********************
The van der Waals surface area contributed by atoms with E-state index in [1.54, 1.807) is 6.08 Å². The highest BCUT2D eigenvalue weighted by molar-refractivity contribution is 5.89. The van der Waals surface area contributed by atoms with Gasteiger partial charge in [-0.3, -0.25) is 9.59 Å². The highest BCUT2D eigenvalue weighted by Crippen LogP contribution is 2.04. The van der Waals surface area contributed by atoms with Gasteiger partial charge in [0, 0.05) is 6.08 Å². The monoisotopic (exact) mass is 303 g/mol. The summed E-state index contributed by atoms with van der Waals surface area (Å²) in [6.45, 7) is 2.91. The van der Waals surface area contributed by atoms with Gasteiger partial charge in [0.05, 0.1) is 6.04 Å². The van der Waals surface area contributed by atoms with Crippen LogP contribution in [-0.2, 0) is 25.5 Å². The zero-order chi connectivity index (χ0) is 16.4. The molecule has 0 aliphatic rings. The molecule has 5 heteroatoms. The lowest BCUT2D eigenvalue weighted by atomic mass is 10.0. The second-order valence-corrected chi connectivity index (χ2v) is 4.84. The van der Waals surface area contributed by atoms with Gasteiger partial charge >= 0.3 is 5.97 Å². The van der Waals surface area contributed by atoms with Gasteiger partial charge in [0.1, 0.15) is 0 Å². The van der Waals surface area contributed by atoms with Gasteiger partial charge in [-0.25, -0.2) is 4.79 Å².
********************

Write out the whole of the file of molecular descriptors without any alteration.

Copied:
The van der Waals surface area contributed by atoms with E-state index in [1.54, 1.807) is 6.08 Å². The highest BCUT2D eigenvalue weighted by molar-refractivity contribution is 5.89. The van der Waals surface area contributed by atoms with Gasteiger partial charge in [-0.3, -0.25) is 9.59 Å². The highest BCUT2D eigenvalue weighted by Crippen LogP contribution is 2.04. The van der Waals surface area contributed by atoms with Gasteiger partial charge in [0, 0.05) is 6.08 Å². The monoisotopic (exact) mass is 303 g/mol. The summed E-state index contributed by atoms with van der Waals surface area (Å²) in [6.45, 7) is 2.91. The van der Waals surface area contributed by atoms with Gasteiger partial charge in [0.05, 0.1) is 6.04 Å². The van der Waals surface area contributed by atoms with Crippen LogP contribution in [-0.2, 0) is 25.5 Å². The zero-order chi connectivity index (χ0) is 16.4. The molecule has 0 aliphatic rings. The molecule has 5 heteroatoms. The lowest BCUT2D eigenvalue weighted by atomic mass is 10.0. The second-order valence-corrected chi connectivity index (χ2v) is 4.84. The van der Waals surface area contributed by atoms with Gasteiger partial charge >= 0.3 is 5.97 Å². The van der Waals surface area contributed by atoms with Gasteiger partial charge in [0.1, 0.15) is 0 Å². The van der Waals surface area contributed by atoms with Gasteiger partial charge in [-0.25, -0.2) is 4.79 Å².